Sanctions hit Zimbabwean air force


Air Force of Zimbabwe (AFZ) commander Air Marshall Perence Shiri says the economic sanctions imposed on the country’s strategic sectors in 2002 have severely degraded the country’s air defence capabilities as the force has not been able to acquire new aircraft, spare parts and other equipment.

The sanctions, which were imposed at the height of political violence in the country in March 2002 targeted strategic state institutions and parastatals which were accused by the United States and the European Union of either propping up or supporting the government of President Robert Mugabe in committing alleged human rights abuses against opposition party supporters.

Addressing military leadership graduates at the Zimbabwe Defence College last week, Shiri praised the AFZ for its steadfastness in defence of the country. He said the force is still excelling despite working under difficult conditions characterised by the lack of essential equipment which the country cannot access directly because of the Western arms embargo.
“The Western imposed sanctions have not spared the AFZ from the harsh economic environment, especially the acquisition of new equipment and back-up spares. The economic sanctions affected the acquisition of new aircraft, spare parts and support equipment. The financial demands for the above have become exorbitant as most purchases have to be done using sanctions busting measures the country has established so far.”

Shiri said the AFZ critically needs spare parts to refurbish several grounded aircraft and replacement parts for equipment such as radar and aerial defence systems. His call for a lifting of the embargo comes a few months after ZDF Commander-In-Chief President Mugabe bemoaned the effects of sanctions on the pilot training and operational needs of the AFZ.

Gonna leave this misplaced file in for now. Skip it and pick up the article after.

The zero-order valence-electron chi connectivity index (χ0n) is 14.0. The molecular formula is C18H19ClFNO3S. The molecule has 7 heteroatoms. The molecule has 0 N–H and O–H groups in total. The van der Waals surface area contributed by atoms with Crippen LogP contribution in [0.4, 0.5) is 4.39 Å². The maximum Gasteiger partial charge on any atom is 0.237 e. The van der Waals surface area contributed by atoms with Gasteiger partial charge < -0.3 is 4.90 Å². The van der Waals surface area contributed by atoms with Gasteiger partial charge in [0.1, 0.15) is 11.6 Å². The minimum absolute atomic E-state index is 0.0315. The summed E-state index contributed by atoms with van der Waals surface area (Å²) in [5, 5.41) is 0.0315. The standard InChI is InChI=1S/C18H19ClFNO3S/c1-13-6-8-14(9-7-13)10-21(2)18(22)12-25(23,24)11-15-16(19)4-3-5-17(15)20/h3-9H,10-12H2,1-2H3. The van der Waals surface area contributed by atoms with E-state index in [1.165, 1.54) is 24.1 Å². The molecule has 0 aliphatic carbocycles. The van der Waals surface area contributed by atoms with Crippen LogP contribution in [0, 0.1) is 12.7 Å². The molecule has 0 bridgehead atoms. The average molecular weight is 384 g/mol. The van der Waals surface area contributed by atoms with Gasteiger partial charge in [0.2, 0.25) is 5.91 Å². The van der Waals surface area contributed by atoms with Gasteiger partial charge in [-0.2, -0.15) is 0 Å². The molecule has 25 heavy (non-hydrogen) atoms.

Mugabe officiated at the recent graduation ceremony of 11 pilots whom he commended for successfully completing the training programme without basic equipment they could not access because of the Western arms embargo.
“As a result of the sanctions, the Air Force of Zimbabwe has experienced a severe shortage of aircraft spares and other resources. Government is well aware of the need to upgrade the Air Force of Zimbabwe’s training and operational equipment. Efforts are under way to pursue initiatives that will ensure the realisation of adequate financial resources to enable the upgrading as well as acquisition of new aircraft and equipment,” Mugabe said.

The AFZ’s last major aircraft upgrade programme involved the acquisition of 12 K-8 jet trainer aircraft from China in 2006. The aircraft were acquired to replace a fleet of British-made BAE Hawks, most of which have since been grounded due to lack of spare parts.

The AFZ aircraft inventory also includes MiG-23 multi-role jets, Chengdu F-7 fighter jets, Shenyang F-5 fighter/trainers, Ilyushin and Antonov transports. It also operates some Cessna and CASA 212 light utility transports and a wide range of helicopters which include Augusta Bell 412s, Alouette III and Russian-made Mi-24V, Mi-35 and Mi-8Hip C assault helicopters.

However most of fleet was lost during combat operations during the war in the Democratic Republic of Congo. The remainder has been grounded for years due to lack of spare parts.